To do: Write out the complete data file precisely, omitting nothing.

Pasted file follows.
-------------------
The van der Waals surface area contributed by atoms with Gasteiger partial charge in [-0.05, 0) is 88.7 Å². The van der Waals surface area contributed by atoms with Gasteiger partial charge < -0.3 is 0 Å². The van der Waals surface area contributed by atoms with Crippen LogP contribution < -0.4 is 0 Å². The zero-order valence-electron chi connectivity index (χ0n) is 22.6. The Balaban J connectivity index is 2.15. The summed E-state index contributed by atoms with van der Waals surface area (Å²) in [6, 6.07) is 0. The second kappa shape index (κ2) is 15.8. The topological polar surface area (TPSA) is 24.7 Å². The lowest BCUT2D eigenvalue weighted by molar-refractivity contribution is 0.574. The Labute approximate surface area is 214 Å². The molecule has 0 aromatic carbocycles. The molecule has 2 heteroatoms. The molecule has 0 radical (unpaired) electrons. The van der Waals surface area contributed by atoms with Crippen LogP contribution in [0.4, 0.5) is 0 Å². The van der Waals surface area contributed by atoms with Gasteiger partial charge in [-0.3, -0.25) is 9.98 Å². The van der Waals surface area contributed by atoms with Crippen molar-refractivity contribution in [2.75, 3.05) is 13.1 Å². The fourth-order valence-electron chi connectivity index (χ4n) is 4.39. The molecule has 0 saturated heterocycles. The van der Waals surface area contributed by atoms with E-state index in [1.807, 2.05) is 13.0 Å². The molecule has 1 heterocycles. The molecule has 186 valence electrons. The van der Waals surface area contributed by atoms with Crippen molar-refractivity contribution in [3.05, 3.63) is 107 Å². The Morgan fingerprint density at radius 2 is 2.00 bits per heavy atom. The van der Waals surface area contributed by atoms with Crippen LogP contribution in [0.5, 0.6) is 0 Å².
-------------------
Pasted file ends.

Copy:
The van der Waals surface area contributed by atoms with Gasteiger partial charge in [-0.05, 0) is 88.7 Å². The van der Waals surface area contributed by atoms with Gasteiger partial charge < -0.3 is 0 Å². The van der Waals surface area contributed by atoms with Crippen LogP contribution < -0.4 is 0 Å². The zero-order valence-electron chi connectivity index (χ0n) is 22.6. The Balaban J connectivity index is 2.15. The summed E-state index contributed by atoms with van der Waals surface area (Å²) in [6, 6.07) is 0. The second kappa shape index (κ2) is 15.8. The topological polar surface area (TPSA) is 24.7 Å². The lowest BCUT2D eigenvalue weighted by molar-refractivity contribution is 0.574. The Labute approximate surface area is 214 Å². The molecule has 0 aromatic carbocycles. The molecule has 2 heteroatoms. The molecule has 0 radical (unpaired) electrons. The van der Waals surface area contributed by atoms with Crippen LogP contribution in [0.4, 0.5) is 0 Å². The van der Waals surface area contributed by atoms with Gasteiger partial charge in [-0.3, -0.25) is 9.98 Å². The van der Waals surface area contributed by atoms with Crippen molar-refractivity contribution in [2.75, 3.05) is 13.1 Å². The fourth-order valence-electron chi connectivity index (χ4n) is 4.39. The molecule has 0 saturated heterocycles. The van der Waals surface area contributed by atoms with E-state index in [1.807, 2.05) is 13.0 Å². The molecule has 1 heterocycles. The molecule has 186 valence electrons. The van der Waals surface area contributed by atoms with Crippen molar-refractivity contribution in [3.05, 3.63) is 107 Å². The Morgan fingerprint density at radius 2 is 2.00 bits per heavy atom. The van der Waals surface area contributed by atoms with Crippen LogP contribution in [0.5, 0.6) is 0 Å².